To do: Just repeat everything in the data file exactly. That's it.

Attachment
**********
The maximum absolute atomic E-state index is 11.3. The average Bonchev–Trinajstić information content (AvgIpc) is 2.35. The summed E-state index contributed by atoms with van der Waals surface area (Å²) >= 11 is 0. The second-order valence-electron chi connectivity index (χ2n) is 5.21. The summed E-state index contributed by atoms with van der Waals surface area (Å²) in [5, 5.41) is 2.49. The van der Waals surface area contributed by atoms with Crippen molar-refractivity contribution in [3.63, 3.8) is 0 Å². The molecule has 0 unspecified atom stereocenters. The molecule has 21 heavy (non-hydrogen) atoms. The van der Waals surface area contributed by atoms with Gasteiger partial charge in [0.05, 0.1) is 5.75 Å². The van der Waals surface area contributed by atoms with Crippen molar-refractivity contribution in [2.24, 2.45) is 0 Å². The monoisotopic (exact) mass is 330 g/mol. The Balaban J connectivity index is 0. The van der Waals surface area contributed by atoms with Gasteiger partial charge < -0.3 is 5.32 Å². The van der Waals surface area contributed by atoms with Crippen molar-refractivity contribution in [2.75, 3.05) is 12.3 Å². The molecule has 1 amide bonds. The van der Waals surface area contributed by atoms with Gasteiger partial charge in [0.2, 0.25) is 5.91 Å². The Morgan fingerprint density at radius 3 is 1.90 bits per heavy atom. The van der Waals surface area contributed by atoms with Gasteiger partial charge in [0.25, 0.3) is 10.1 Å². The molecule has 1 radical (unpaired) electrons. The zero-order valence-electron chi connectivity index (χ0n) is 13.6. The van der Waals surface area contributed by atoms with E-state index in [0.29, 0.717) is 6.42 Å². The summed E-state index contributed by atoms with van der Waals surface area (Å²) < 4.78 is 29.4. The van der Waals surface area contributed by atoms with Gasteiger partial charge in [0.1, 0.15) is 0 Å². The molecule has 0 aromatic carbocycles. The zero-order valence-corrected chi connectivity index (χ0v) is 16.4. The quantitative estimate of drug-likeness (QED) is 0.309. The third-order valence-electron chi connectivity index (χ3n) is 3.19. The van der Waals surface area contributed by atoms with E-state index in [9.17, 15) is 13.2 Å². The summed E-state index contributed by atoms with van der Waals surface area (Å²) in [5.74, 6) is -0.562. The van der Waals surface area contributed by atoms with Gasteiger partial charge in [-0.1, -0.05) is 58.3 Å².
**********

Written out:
The maximum absolute atomic E-state index is 11.3. The average Bonchev–Trinajstić information content (AvgIpc) is 2.35. The summed E-state index contributed by atoms with van der Waals surface area (Å²) >= 11 is 0. The second-order valence-electron chi connectivity index (χ2n) is 5.21. The summed E-state index contributed by atoms with van der Waals surface area (Å²) in [5, 5.41) is 2.49. The van der Waals surface area contributed by atoms with Crippen molar-refractivity contribution in [3.63, 3.8) is 0 Å². The molecule has 0 unspecified atom stereocenters. The molecule has 21 heavy (non-hydrogen) atoms. The van der Waals surface area contributed by atoms with Gasteiger partial charge in [0.05, 0.1) is 5.75 Å². The van der Waals surface area contributed by atoms with Crippen molar-refractivity contribution in [2.24, 2.45) is 0 Å². The monoisotopic (exact) mass is 330 g/mol. The Balaban J connectivity index is 0. The van der Waals surface area contributed by atoms with Gasteiger partial charge < -0.3 is 5.32 Å². The van der Waals surface area contributed by atoms with Crippen molar-refractivity contribution in [2.75, 3.05) is 12.3 Å². The molecule has 1 amide bonds. The van der Waals surface area contributed by atoms with Gasteiger partial charge in [0.2, 0.25) is 5.91 Å². The Morgan fingerprint density at radius 3 is 1.90 bits per heavy atom. The van der Waals surface area contributed by atoms with Gasteiger partial charge in [0.25, 0.3) is 10.1 Å². The molecule has 1 radical (unpaired) electrons. The zero-order valence-electron chi connectivity index (χ0n) is 13.6. The van der Waals surface area contributed by atoms with E-state index in [0.29, 0.717) is 6.42 Å². The summed E-state index contributed by atoms with van der Waals surface area (Å²) < 4.78 is 29.4. The van der Waals surface area contributed by atoms with Gasteiger partial charge in [0.1, 0.15) is 0 Å². The molecule has 0 aromatic carbocycles. The zero-order valence-corrected chi connectivity index (χ0v) is 16.4. The quantitative estimate of drug-likeness (QED) is 0.309. The third-order valence-electron chi connectivity index (χ3n) is 3.19. The van der Waals surface area contributed by atoms with E-state index in [9.17, 15) is 13.2 Å². The summed E-state index contributed by atoms with van der Waals surface area (Å²) in [5.74, 6) is -0.562. The van der Waals surface area contributed by atoms with Gasteiger partial charge in [-0.1, -0.05) is 58.3 Å².